For example, the cake experiment is an example of a manipulation called “cognitive load.” Keeping the long number in memory taxes the brain by using cognitive resources, which are not available when you are choosing your dessert. Hence, your decision becomes more impulsive. Cake! Cake! Too much in your mind (and a seven-digit number seems to be enough), and you go with your gut. Or, in other words, you fail to control your impulses.
Another standard way to tilt the balance between deliberation and intuition, or to make it more difficult to control your impulses, is time pressure. That is, making people decide in a hurry. And the results are often similar. The logic here is that deliberation is slow, but impulsive processes are fast. If you have to decide fast, your decisions will follow your gut more often. Research has shown that time pressure affects all kinds of decisions, including consumption, decisions under risk (investments), and even ethical behavior or how cooperative you are.
Stop and think
And why does this matter in our daily lives? Think about it. The two most important manipulations to make people lose control and be more intuitive are cognitive load and time pressure. Cognitive load means deciding while having other things on your mind, and time pressure means having to decide in a hurry. Rings a bell? Aren’t you doing that to yourself at least part of the time? In our increasingly frantic, ever-more-complex personal and professional lives, we may be making more and more decisions in a hurry and with other things in our minds.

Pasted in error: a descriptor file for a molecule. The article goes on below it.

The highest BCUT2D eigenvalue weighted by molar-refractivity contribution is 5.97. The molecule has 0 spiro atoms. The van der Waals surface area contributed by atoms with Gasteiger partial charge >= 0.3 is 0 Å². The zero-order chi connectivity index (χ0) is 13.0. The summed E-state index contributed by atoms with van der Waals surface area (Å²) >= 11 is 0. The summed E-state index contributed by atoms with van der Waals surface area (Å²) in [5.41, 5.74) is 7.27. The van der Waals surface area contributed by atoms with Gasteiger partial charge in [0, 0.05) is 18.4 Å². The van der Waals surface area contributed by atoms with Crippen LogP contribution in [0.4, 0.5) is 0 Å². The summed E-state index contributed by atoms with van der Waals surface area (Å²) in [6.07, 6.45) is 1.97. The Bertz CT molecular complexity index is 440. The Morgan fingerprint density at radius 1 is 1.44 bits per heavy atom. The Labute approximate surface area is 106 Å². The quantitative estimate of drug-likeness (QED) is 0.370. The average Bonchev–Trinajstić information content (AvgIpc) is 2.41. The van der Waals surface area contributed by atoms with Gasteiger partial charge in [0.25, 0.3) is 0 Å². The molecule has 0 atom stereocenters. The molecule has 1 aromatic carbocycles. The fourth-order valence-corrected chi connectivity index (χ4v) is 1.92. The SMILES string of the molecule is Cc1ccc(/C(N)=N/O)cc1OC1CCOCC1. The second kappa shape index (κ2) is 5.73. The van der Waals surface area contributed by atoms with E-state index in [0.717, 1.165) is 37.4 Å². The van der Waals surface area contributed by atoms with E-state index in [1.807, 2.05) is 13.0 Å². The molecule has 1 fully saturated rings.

Here is a simple way to think about both intuition and self-control in a practical lesson. Intuition is there to replace proper thinking and careful decision-making when you are short on time or do not have the cognitive resources to deal with the decision, but absolutely have to move on. If you are in the middle of the street and you hear a car coming, do not stop and think. By all means, go with your gut and move out of the way. Fast. If you have to pick a restaurant for tonight and there are a dozen important tasks on your desk, do not start checking customer reviews and look up whether there are new places in town. Just ask yourself what you feel like or choose a restaurant you already know, and get on with more important things. However, the lure of intuition is that it feels good and natural, and you are going to be tempted to follow it even when you are not in a hurry.
Self-control is there to make you stop and think when there is no need to hurry. The waiter is waiting for you to order dessert. Time to remind yourself that you are the customer and there is no real hurry. Just take another minute to check the menu instead of going with that prominently placed, calorie-rich dessert of the day. Urgent emails are waiting for your answer. Time to ask yourself whether those emails are also urgent for you. Maybe it is better to stop and plan your day, and maybe leave answering emails for later, when you have made progress with more important tasks. Are you feeling all positive and fuzzy about that business deal with the well-spoken, nice rep? Time for a cooling off period and checking whether there are other options. The cure for poor decisions made in a hurry might be simply asking yourself “Can I stop and think?”
This is the third post in a series on Making Better Decisions, which started here. We last spoke about The Dangers of Intuition in this post (aquí en español). Today’s post looks at how intuition and self-control are related and what psychology can teach us about them for our daily lives.
Shiv, B., & Fedorikhin, A. (1999). Heart and Mind in Conflict: the Interplay of Affect and Cognition in Consumer Decision Making. Journal of Consumer Research, 26 (3), pp. 278-292.